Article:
Announcing the 2022-23 Society of Fellows Faculty Cohort

April 8, 2022

Announcing the 2022-23 Society of Fellows Faculty Cohort

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Description

The Global Arts + Humanities Discovery Theme is proud to announce our 2022-23 Society of Fellows faculty awards. The incoming cohort includes faculty from the College of Arts and Sciences with affiliations in the Departments of African and African American Studies, Comparative Studies, Dance, English, History (Newark), and Spanish and Portuguese. Our external fellows bring expertise in East Asian media.

These fellowships provide faculty with release time (two-course reduction) to focus on a scholarly and/or creative project that advances the seminar theme. The theme for the 2022-23 Society of Fellows seminar is Archival Imaginations. Defining the concept of the “archive” as a mode of inquiry, invention and knowledge production, this theme asks how the study of existing, emergent, or imagined archives can help us to better understand critical societal challenges.
 

About the Society of Fellows

Multidisciplinary inquiry is built on the strength of disciplinary foundations and comparative skills. The Society of Fellows fosters a multidisciplinary community of faculty, undergraduate and graduate students that support the synthesis and translation of knowledge across disciplines to engage critical societal challenges in the form of an annual theme.


2022-23 Society of Fellows Faculty Cohort  

Advanced
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Photograph of Franco Barchiesi

FRANCO BARCHIESI
Associate Professor, Comparative Studies & African and African American Studies
Project Title | 
Labor History, Social Death and the Birth of the Black Worker

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Photograph of Harmony Bench

HARMONY BENCH
Associate Professor, Dance
Project Title | 
Dance as Embodied Knowledge and Archive

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Photograph of Melissa Curley

MELISSA CURLEY
Associate Professor, Comparative Studies
Project Title | 
Collection, Preservation and Display of Human Body Fragments in Modern Japan

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Photograph of Alcira Dueñas

ALCIRA DUEÑAS
Associate Professor, History-Newark
Project Title | 
Building Empire from the Native Village: Indigenous Archive Making and the Legal Culture of the Colonial Andean Pueblo

 

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Photograph of Molly Farrell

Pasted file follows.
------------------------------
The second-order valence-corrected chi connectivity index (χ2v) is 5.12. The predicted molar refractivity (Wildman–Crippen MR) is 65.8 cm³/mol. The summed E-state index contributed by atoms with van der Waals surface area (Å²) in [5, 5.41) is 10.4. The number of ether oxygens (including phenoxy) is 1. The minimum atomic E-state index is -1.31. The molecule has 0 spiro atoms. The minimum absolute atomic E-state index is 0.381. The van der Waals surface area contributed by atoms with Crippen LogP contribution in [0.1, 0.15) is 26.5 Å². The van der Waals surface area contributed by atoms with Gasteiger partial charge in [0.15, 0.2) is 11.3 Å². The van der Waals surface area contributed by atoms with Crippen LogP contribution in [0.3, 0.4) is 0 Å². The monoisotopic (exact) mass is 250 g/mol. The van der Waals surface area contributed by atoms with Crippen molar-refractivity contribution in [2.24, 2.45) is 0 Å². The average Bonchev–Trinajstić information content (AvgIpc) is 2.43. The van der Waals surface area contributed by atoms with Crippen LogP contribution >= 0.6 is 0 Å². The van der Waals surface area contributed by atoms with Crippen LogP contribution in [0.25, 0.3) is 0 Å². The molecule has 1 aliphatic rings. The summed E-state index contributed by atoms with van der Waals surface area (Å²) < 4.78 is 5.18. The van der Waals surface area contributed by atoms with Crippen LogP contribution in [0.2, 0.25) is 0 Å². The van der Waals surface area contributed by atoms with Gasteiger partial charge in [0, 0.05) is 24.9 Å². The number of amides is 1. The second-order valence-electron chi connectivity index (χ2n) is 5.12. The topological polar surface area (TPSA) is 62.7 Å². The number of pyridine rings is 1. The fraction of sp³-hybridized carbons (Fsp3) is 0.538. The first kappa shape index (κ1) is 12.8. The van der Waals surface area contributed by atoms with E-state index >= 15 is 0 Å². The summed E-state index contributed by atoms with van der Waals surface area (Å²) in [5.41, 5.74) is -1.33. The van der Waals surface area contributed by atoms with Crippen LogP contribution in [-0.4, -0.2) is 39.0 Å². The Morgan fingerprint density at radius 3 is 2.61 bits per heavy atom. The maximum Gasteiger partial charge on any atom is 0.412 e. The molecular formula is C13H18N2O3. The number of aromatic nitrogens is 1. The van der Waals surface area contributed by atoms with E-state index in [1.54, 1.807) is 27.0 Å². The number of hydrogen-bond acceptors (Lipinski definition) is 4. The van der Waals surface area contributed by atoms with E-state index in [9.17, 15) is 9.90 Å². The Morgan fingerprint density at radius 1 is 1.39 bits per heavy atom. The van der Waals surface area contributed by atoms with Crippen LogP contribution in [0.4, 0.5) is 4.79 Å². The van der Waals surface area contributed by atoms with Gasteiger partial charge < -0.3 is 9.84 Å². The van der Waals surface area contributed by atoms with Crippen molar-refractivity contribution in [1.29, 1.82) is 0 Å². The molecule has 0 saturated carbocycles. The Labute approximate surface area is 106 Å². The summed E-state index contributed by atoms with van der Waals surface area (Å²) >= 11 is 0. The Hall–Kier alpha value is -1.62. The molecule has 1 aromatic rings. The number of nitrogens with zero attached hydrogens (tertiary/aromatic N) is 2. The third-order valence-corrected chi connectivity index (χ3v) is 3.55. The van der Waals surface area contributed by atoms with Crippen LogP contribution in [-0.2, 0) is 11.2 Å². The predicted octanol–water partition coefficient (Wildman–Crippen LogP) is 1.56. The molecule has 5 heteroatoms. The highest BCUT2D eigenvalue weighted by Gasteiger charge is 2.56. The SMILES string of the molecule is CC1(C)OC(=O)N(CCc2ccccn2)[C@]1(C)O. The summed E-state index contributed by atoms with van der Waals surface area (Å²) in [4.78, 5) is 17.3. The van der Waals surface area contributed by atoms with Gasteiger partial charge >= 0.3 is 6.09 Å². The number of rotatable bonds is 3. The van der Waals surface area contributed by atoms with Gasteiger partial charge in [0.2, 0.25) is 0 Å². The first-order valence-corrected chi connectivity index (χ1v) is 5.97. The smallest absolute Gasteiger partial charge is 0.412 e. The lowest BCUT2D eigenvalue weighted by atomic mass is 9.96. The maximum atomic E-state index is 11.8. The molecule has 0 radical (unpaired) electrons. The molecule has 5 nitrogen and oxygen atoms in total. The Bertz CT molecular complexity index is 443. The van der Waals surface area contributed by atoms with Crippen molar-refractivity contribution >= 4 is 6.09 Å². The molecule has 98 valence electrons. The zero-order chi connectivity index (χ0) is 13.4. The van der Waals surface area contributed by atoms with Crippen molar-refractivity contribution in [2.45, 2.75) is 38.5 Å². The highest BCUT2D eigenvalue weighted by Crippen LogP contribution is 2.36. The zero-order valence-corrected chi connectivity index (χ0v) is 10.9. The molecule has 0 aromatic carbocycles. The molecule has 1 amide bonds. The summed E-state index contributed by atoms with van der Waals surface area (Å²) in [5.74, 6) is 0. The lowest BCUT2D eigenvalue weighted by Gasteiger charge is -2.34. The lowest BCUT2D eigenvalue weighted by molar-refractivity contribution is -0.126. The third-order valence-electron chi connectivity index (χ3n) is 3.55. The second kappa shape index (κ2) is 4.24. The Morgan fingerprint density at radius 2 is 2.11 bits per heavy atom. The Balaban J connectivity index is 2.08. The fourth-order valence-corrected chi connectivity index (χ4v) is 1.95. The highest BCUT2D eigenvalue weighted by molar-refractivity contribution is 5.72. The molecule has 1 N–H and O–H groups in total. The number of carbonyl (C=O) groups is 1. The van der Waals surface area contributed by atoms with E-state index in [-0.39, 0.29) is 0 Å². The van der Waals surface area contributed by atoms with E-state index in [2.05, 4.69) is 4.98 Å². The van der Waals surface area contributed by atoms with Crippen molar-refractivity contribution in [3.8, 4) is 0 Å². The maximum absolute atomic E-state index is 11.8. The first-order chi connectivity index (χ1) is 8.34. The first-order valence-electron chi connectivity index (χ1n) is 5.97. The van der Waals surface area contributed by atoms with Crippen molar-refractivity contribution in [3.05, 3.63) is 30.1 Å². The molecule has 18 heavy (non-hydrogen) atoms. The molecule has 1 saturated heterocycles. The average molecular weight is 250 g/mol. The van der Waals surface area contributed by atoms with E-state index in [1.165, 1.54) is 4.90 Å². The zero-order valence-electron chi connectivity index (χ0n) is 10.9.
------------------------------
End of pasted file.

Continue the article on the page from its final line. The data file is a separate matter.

MOLLY FARRELL 
Associate Professor, English
Project Title | 
New World Calculation: The Making of Numbers in Colonial America

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Photograph of man with glasses and beard

BRIAN HARNETTY
(External Fellow) Interdisciplinary Artist, School of Music
Project Title | 
Archival Performances: Sonic Archives, Listening and Socially-Engaged Art

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JULIA KEBLINSKA
(External Fellow) Department of East Asian Languages and Literature
Project Title | 
Pulpy Socialisms: Trashy Archives and the Emergence of Postsocialism

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Photograph of Crystal Perkins

CRYSTAL PERKINS
Assistant Professor, Dance
Project Title | 
 Cookbook Project

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Photograph of Martin Ponce

MARTIN PONCE
Associate Professor, English
Project Title | 
Unmaking Exceptionalisms: Contending Empires, Nations and Sexualities in Asian American Literature

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Photograph of Michelle Wibbelsman

MICHELLE WIBBLESMAN
Associate Professor, Spanish and Portuguese
Project Title |
Archival Imaginations: Kawsay Ukhunchay Andean and Amazonian Indigenous Art and Cultural Artifacts Research Collection 

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Facilitators 

 

 

Photograph of Wendy S. Hesford

WENDY S. HESFORD
Faculty Director, Global Arts + Humanities 
Professor, Department of English; Ohio Eminent Scholar of Rhetoric, Composition and Literacy

Wendy S. Hesford is interested in the transformative role that critical human rights literacy plays in exposing the violence of representation, revealing hidden, repressed and silenced stories. Her latest book, Violent Exceptions, redirects research in rhetorical studies to the material-rhetoric of the emergency and to the consequences of humanitarian orientations to children's human rights. 

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Photograph of Mytheli Sreenivas

MYTHELI SREENIVAS
GAHDT Leadership Faculty Fellow
Associate Professor, Departments of History, and Women's, Gender and Sexuality Studies

Mytheli Sreenivas' work centers on the history of modern South Asia, with a focus on women’s and gender history, the history of sexuality and the family, colonialism and nationalism, and the cultural and political economy of reproduction. Broadly speaking, she is fascinated by how certain gendered norms that we often assume are constant and unchanging — such as about family, kinship, reproduction, sexuality or love — are actually deeply intertwined with historical change in the modern world.

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Learn more

To learn more about the Society of Fellows program and  faculty and student cohorts, visit the Society of Fellows homepage.